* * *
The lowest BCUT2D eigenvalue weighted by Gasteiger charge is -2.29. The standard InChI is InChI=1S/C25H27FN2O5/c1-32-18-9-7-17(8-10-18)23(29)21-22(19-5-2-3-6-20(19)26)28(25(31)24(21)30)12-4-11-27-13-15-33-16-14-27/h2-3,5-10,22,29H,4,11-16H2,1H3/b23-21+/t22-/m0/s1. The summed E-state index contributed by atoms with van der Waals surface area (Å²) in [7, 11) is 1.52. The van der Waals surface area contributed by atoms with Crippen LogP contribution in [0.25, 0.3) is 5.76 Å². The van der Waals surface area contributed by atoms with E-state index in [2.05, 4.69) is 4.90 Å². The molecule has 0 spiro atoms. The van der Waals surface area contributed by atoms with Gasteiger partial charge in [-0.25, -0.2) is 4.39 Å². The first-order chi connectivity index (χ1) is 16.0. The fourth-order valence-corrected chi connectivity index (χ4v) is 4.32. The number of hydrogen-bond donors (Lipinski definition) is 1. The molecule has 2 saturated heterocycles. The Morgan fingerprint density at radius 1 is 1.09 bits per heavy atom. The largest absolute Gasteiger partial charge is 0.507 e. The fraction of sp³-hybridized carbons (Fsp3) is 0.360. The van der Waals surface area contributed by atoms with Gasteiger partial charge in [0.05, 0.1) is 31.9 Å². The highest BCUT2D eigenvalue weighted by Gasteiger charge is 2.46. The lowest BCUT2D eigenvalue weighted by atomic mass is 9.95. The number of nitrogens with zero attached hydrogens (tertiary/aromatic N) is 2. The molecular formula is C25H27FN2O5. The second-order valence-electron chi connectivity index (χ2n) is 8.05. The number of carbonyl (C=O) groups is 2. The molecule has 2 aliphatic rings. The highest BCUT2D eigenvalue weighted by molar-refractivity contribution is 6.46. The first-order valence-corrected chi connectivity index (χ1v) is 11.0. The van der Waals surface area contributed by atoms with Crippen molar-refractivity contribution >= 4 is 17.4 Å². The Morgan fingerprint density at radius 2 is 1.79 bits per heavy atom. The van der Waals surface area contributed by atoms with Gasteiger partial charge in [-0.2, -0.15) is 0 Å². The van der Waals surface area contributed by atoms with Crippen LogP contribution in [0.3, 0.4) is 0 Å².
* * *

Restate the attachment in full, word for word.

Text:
The lowest BCUT2D eigenvalue weighted by Gasteiger charge is -2.29. The standard InChI is InChI=1S/C25H27FN2O5/c1-32-18-9-7-17(8-10-18)23(29)21-22(19-5-2-3-6-20(19)26)28(25(31)24(21)30)12-4-11-27-13-15-33-16-14-27/h2-3,5-10,22,29H,4,11-16H2,1H3/b23-21+/t22-/m0/s1. The summed E-state index contributed by atoms with van der Waals surface area (Å²) in [7, 11) is 1.52. The van der Waals surface area contributed by atoms with Crippen LogP contribution in [0.25, 0.3) is 5.76 Å². The van der Waals surface area contributed by atoms with E-state index in [2.05, 4.69) is 4.90 Å². The molecule has 0 spiro atoms. The van der Waals surface area contributed by atoms with Gasteiger partial charge in [-0.25, -0.2) is 4.39 Å². The first-order chi connectivity index (χ1) is 16.0. The fourth-order valence-corrected chi connectivity index (χ4v) is 4.32. The number of hydrogen-bond donors (Lipinski definition) is 1. The molecule has 2 saturated heterocycles. The Morgan fingerprint density at radius 1 is 1.09 bits per heavy atom. The largest absolute Gasteiger partial charge is 0.507 e. The fraction of sp³-hybridized carbons (Fsp3) is 0.360. The van der Waals surface area contributed by atoms with Gasteiger partial charge in [0.05, 0.1) is 31.9 Å². The highest BCUT2D eigenvalue weighted by Gasteiger charge is 2.46. The lowest BCUT2D eigenvalue weighted by atomic mass is 9.95. The number of nitrogens with zero attached hydrogens (tertiary/aromatic N) is 2. The molecular formula is C25H27FN2O5. The second-order valence-electron chi connectivity index (χ2n) is 8.05. The number of carbonyl (C=O) groups is 2. The molecule has 2 aliphatic rings. The highest BCUT2D eigenvalue weighted by molar-refractivity contribution is 6.46. The first-order valence-corrected chi connectivity index (χ1v) is 11.0. The van der Waals surface area contributed by atoms with Crippen molar-refractivity contribution >= 4 is 17.4 Å². The Morgan fingerprint density at radius 2 is 1.79 bits per heavy atom. The van der Waals surface area contributed by atoms with Gasteiger partial charge in [-0.2, -0.15) is 0 Å². The van der Waals surface area contributed by atoms with Crippen LogP contribution in [0.3, 0.4) is 0 Å².